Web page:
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[274] by no responsible counter-statement or testimony whatsoever, and upon the formal assurance I received from the numerous gentlemen whom I have mentioned, that he was a good soldier and a good citizen, I did not feel myself justified in rejecting the services of a highly meritorious and thoroughly educated officer, upon unsubstantial rumors of an alleged moral error, which did not affect his military competency, and more especially at a time when the services of educated officers were so greatly needed for the command of our troops.

I therefore appointed Mr. Wyman to be colonel of the Sixteenth Regiment,—an appointment which, under the circumstances stated, commended itself to my judgment, and which I have no reason whatsoever now to regret, and, under like circumstances, should not hesitate to repeat.

As it was upon the faith of the assurances made to me by Mr. Thaxter and the other gentlemen in their communication of July 1 that the appointment of Colonel Wyman was made. I therefore conceive that your quarrel with this appointment should be with those gentlemen, rather than with myself; and therefore I propose to inclose copies of your correspondence with me, in this connection, to Mr. Thaxter, as representing them; and I must request you to address to them any future correspondence upon this subject, inasmuch as they are better acquainted than myself with Colonel Wyman, and his character, life, and connections, which I know chiefly through them. I desire to add, that, in all the intercourse which I have had with Colonel Wyman during the organization of his regiment, I never observed, on his part, the manifestation of any other qualities than those of an accomplished officer; and I should be very reluctant to give credit to your reproaches against his character, especially in view of the standing of those gentlemen by whom his character as a gentleman was certified to me.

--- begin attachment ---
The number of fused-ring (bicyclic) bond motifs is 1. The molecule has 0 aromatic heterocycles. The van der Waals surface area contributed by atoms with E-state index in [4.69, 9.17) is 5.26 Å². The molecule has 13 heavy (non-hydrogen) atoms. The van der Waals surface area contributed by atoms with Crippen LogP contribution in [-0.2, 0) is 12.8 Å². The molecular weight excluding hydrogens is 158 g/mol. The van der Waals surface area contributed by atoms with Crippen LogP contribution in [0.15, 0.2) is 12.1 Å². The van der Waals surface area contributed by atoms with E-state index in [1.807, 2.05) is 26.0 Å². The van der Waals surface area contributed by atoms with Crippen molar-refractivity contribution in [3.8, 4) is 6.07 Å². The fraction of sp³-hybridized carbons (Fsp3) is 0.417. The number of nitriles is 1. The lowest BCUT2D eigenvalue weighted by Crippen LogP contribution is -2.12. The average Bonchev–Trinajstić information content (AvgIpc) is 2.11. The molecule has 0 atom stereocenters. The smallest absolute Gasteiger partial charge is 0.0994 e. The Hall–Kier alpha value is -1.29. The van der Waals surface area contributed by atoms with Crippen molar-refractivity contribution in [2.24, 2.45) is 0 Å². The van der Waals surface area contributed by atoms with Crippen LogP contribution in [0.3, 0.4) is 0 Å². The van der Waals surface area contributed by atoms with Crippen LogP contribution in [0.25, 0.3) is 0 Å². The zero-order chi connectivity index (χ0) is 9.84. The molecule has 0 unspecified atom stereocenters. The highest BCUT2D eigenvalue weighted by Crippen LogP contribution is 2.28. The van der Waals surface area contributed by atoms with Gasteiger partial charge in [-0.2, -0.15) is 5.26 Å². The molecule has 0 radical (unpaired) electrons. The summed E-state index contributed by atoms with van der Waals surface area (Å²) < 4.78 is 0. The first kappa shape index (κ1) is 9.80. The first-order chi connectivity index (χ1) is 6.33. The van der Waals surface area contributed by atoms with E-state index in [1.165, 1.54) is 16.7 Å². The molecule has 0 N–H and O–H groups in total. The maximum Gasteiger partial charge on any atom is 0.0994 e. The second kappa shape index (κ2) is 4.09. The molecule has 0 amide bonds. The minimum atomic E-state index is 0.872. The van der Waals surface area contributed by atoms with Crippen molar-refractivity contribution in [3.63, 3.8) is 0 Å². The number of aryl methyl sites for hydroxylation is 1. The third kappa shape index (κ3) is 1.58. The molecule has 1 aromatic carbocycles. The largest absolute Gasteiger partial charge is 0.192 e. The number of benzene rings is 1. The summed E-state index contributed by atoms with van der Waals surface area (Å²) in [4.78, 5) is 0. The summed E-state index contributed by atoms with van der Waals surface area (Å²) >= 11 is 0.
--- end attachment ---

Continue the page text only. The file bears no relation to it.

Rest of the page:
In conclusion, I would say, that I do not feel that any reason exists, requiring me to enter into such an explanation as the above; but when an officer of the rank of major-general in the army of the United States volunteers thinks it necessary to diversify his occupations by needless flings at a fellow-officer in the same army, seeking to strike myself through him, a sense of honor and duty, both to the Commonwealth and to the gentleman thus struck at, requires me to spare no proper pains to see that justice is fully done.

As reference is made, in the above letter, to a letter received by the Adjutant-General from Colonel Wyman, we would say, that our recollection of it is, that it was brought to our office by an old friend of Colonel Wyman,—James Oakes, Esq., a

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